Thus, two classes [Stände] are formed in accordance with the absolute necessity of the ethical. One of these is the class of the free, the individual of absolute ethical life; its organs are the single individuals. From the point of view of its indifference, it is the absolute living spirit, and from the point of view of its objectivity, it is the living movement and divine self-enjoyment of this whole in the totality of the individuals who constitute its organs and members. But its formal or negative side must also be absolute – namely work, which is directed not towards the nullification of individual determinacies, but towards death, and whose product is again not something individual, but the being and preservation of the whole of the ethical organization. Aristotle defines the proper business of this class as what the Greeks called πολιτεύειν, which means living in and with and for one’s people, leading a universal life wholly dedicated to the public interest, or philosophizing, while Plato, with his superior vitality, does not wish to regard these two activities as separate but as indissolubly linked. – Then there is the class [Stand] of those who are not free, and which has its being [ist] in the differentiation [Differenz] of need and work and in the right and justice of possession and property; its work deals with matters of detail and consequently does not entail the danger of death. To these must be added the third class which, in the crudity of its non-educative work, is solely concerned with the earth as an element; its work confronts it with the whole [sphere] of need as its direct object, with no intermediate links, and it is consequently itself an unalloyed totality and indifference, like an element. Lacking the differentiated understanding of the second class, it accordingly maintains its capacity, in body and spirit, for formal and absolute ethical life and for courage and a violent death, and is consequently able to reinforce the first class with its numbers and elemental being. – These two classes relieve the first class of a situation [Verhältms] in which reality, partly in its passive and partly in its active aspect [Beziehung], is fixed either as possession and property or as work, in the same way as, among modern nations, the earning class [Klasse] has confined itself to this function [of earning its living] and has gradually ceased to do military service, while valor has become more purified and developed into a particular class [Stand] released by the former from the need to earn its living, and for which possession and property, at least, are a contingent matter. The constitution of this second class, in its material aspect, is defined by Plato as follows. The art of kingship removes
those men who have no capacity for courage and self-restraint and the other qualities which tend towards virtue, but by the force of an evil nature are carried away into godlessness, violence, and injustice [...] by inflicting upon them the punishments of death and exlie and deprivation of the most important civil rights [...] And those in turn who wallow in ignorance and craven humility it places under the yoke of slavery.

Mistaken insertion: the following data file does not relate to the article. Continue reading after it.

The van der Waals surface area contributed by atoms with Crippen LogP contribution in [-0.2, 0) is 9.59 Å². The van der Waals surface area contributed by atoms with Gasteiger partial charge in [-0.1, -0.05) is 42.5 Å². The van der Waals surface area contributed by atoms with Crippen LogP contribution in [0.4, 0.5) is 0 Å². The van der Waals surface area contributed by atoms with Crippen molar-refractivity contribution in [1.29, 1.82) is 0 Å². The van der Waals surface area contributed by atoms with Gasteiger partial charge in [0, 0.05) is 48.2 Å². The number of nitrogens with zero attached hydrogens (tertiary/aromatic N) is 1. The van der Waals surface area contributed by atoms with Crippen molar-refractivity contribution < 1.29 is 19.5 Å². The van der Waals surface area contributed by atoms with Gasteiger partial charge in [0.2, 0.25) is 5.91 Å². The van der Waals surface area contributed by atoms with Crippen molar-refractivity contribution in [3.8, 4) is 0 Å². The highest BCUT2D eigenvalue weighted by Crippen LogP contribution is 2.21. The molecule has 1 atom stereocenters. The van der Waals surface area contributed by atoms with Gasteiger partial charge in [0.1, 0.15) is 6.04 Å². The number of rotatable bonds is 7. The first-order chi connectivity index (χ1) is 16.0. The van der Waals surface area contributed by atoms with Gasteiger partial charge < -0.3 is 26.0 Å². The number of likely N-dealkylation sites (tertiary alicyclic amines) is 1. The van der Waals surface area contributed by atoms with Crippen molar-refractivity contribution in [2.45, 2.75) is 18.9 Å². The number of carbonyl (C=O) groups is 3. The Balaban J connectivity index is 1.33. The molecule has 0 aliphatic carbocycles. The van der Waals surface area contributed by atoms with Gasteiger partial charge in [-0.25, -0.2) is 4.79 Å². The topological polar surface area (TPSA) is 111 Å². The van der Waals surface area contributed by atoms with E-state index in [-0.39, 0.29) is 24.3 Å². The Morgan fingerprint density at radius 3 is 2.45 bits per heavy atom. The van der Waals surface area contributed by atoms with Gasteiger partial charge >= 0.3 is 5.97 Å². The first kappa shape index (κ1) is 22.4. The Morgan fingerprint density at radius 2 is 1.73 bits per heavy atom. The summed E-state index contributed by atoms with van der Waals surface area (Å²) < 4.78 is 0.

And Aristotle places in the same category anyone who is by nature not his own but someone else’s, and who is like a body in relation to spirit.
But the relation of one who is by nature someone else’s, and who does not have his spirit within himself, to absolutely independent individuality may, in formal terms, be of two kinds – either a relation of the individuals of this class [Stand] as particulars to the individuals of the first class as particulars, or a relation of universal to universal. The former relation (of slavery) vanished of its own accord in the empirical phenomenon [Erscheinung] of the universality of the Roman Empire: with the loss of absolute ethical life and the debasement of the nobility, the two previously distinct classes became equal, and with the demise of freedom, slavery necessarily came to an end. When the principle of formal unity and equality was enforced, it completely canceled [hat... aufgehoben] the true inner difference between the classes, did not at first bring about that separation between them which was posited above. Still less did it bring about that form of separation whereby their relation to one another, under the form of universality, is one of domination and dependence, and purely that of one whole class ti another, so that, even within this relation, the two associated classes remain universal. (In the relation of slavery, on the other hand, the form of particularity is the determining factor; it is not a case of one class against the other – on the contrary, the unity of each group [Teil] is dissolved in their real association [Beziehung], and individuals are dependent on individuals.) The principle of universality and equality first had to take possession of the whole in such a way as to mix the two classes together instead of separating them. In this mixture, under the law of formal unity, the first class is in fact completely annulled [aufgehoben], and the second alone becomes the people. Gibbon portrays this change in the following terms: